The concept of bearings used to isolate the floor (a huge low frequency vibration plane) from the speakers seems to hold the greatest promise. This is the focus of my trials right now. I will later try some different set-ups on the cd player to see if it performs better than what I now have.
I should also say that metal supports, cones and bearings tend to add a tonality to the sound. I have found titanium cones to be the smoothest with the least coloration. One concern with the bearing products is this very issue. This is why they offer high-carbon steel bearings, this could help tune the sound out of edgy. I'm trying different isolation from the bearings with wood, MDF and Black Diamond Racing pucks. The pucks are used with my reference speaker set-up in combination with BDR cones.
I'm a CD and SACD guy. Placement and room acoustics are the most important to get right. All the tweaks in the world will go to waste unless your set-up right. I place my speakers on the long wall, 1/5th into the room. The speakers are that distance (1/5th) plus 1/3 of that amount away from the side wall. In other words, the tweeter is 34" from the back wall and 46" from the side wall. They are toes in about 30 degrees. My ear is 1/3 of the distance into the room. In the perfect world I'd have a room twice as large and have the speakers and myself 1/3 and 1/3. I use home made (acoustic ceiling tiles with carpet cover, $20.00 total)12" wide corner bass traps and home made accoustic panels on the side walls. The back wall (behind me) has a fur rug hanging over a hutch with a teddy bear collection on top of the hutch. Accoustic bears!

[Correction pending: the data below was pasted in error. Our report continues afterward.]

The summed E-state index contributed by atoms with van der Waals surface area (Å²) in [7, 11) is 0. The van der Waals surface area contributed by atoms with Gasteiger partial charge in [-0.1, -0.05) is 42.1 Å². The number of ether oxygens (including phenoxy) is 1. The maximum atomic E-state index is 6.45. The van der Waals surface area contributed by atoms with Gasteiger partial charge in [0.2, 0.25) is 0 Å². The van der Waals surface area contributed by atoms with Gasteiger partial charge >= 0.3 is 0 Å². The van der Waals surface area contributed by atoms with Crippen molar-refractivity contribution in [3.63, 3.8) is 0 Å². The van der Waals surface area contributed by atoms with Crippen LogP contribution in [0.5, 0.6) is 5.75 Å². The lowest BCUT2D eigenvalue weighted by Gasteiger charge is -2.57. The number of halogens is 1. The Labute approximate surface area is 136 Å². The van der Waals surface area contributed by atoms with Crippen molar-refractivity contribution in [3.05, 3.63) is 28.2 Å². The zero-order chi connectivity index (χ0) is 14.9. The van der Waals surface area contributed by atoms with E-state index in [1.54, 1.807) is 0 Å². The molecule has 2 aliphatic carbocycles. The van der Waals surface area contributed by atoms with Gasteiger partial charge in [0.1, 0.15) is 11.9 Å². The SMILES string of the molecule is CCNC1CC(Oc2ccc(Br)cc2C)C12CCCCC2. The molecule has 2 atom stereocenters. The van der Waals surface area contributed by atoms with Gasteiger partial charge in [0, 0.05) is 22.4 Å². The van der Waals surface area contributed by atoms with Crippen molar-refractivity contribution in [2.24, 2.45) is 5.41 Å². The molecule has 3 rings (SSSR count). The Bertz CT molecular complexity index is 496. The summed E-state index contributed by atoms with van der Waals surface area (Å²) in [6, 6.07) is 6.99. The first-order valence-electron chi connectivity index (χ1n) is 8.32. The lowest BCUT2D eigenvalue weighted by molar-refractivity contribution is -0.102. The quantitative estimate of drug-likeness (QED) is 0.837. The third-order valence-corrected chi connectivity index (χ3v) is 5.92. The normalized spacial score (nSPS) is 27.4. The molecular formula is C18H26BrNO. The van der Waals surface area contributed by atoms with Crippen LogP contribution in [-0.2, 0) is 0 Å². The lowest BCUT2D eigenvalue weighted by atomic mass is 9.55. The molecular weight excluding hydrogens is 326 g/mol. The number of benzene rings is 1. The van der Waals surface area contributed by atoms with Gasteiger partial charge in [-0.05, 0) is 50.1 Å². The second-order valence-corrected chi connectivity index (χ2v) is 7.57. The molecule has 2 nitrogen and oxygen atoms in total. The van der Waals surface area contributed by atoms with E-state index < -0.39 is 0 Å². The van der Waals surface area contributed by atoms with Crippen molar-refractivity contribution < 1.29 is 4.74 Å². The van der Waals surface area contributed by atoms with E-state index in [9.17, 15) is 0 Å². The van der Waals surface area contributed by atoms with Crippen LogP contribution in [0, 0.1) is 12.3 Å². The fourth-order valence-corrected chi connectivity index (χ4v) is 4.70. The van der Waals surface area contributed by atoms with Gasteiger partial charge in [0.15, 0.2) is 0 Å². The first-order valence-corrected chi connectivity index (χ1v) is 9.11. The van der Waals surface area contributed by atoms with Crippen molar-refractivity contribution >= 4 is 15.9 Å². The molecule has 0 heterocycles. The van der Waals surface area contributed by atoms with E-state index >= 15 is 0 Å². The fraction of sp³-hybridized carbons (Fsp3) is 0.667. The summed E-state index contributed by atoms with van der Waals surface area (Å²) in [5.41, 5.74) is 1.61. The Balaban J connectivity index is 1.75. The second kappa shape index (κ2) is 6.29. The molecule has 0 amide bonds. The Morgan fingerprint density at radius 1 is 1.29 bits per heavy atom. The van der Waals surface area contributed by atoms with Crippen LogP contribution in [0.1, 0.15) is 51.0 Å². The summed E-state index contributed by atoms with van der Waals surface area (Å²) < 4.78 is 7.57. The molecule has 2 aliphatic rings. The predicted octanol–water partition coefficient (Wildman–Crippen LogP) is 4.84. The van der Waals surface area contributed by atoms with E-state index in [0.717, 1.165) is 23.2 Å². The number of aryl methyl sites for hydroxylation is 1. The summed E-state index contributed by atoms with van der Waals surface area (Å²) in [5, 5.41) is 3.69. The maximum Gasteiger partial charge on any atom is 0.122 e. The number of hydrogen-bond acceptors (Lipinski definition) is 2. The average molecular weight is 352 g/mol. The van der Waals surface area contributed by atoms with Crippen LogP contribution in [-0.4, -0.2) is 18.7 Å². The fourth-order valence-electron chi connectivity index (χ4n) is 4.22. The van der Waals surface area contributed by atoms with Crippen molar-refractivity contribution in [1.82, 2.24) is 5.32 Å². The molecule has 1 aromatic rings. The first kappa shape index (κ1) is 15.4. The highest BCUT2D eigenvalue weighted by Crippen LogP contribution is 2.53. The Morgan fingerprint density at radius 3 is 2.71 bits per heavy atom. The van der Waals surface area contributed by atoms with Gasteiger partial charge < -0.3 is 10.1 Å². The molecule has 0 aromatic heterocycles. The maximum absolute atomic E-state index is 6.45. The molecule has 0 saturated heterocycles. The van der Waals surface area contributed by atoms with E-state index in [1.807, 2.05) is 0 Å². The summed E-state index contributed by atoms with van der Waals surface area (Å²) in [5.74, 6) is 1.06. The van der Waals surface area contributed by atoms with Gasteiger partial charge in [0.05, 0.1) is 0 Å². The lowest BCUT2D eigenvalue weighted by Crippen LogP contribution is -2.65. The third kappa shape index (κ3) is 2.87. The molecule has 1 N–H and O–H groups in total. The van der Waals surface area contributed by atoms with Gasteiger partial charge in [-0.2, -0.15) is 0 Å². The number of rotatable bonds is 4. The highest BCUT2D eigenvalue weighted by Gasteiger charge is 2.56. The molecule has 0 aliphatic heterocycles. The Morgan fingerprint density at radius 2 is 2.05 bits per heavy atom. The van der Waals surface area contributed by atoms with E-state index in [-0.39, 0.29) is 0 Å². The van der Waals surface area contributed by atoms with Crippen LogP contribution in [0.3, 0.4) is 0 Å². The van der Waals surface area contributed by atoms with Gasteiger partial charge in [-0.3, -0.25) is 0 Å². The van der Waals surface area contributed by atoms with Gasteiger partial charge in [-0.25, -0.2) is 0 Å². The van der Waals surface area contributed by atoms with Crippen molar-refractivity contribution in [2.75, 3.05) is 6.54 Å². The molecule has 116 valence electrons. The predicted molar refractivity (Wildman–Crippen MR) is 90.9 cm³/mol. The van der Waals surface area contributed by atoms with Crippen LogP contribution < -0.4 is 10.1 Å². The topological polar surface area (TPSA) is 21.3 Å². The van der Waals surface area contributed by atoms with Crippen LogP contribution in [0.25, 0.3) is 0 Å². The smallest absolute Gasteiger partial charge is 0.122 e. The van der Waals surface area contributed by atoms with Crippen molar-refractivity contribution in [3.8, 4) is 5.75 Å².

I use a test disk 'XLO' that is played on repeat to adjust (fine tune) the speaker location to avoid any node problems. Before I used my bass traps and accoustic panels I did have a few nodes. Now it's relitively flat across the spectrum. The listening position now has a range of about 6' front and back with very little change in the soundstage.
OK Jadem6, I'm gonna try your tweak this weekend. On the advice of Dekay, last year I bought a Neuance shelf for my transport and have really liked the air and spaciousness it's added along with the improved focus. I'll try anything for that little extra edge, especially since them thar bubbles are so cheap.
An intereting tweak. Regarding your discussion of cones, I tried to promote the use of Cocobolo wood cones for awhile on the forum. Nobody seemed interested. The Cocobolo wood is an extremely good material for cones. I use them under my TT, and they surpass all other materials that I have used. The cone shape should have the length of the sides much longer than the length of the vertical distance. The vibrations will travel up the skin of the cone faster, and more un-damped than the vibrations that travel through the inside of the cone. The longer skin path will allow the material to have more time to better damp the vibrations before they reach the top, and into the component. This skin-effect of cones is not talked about too much. My cones are shaped like an inverted Hershey's Kiss, to dramatically lengthen the skin path. I'm no longer selling them, so you'll have to make your own.
Gunbie, the best results came from the largest I had, 1". The 3/4" was close but not as jaw dropping and the little ones were nothing great. I did not try larger bubbles (if they make them).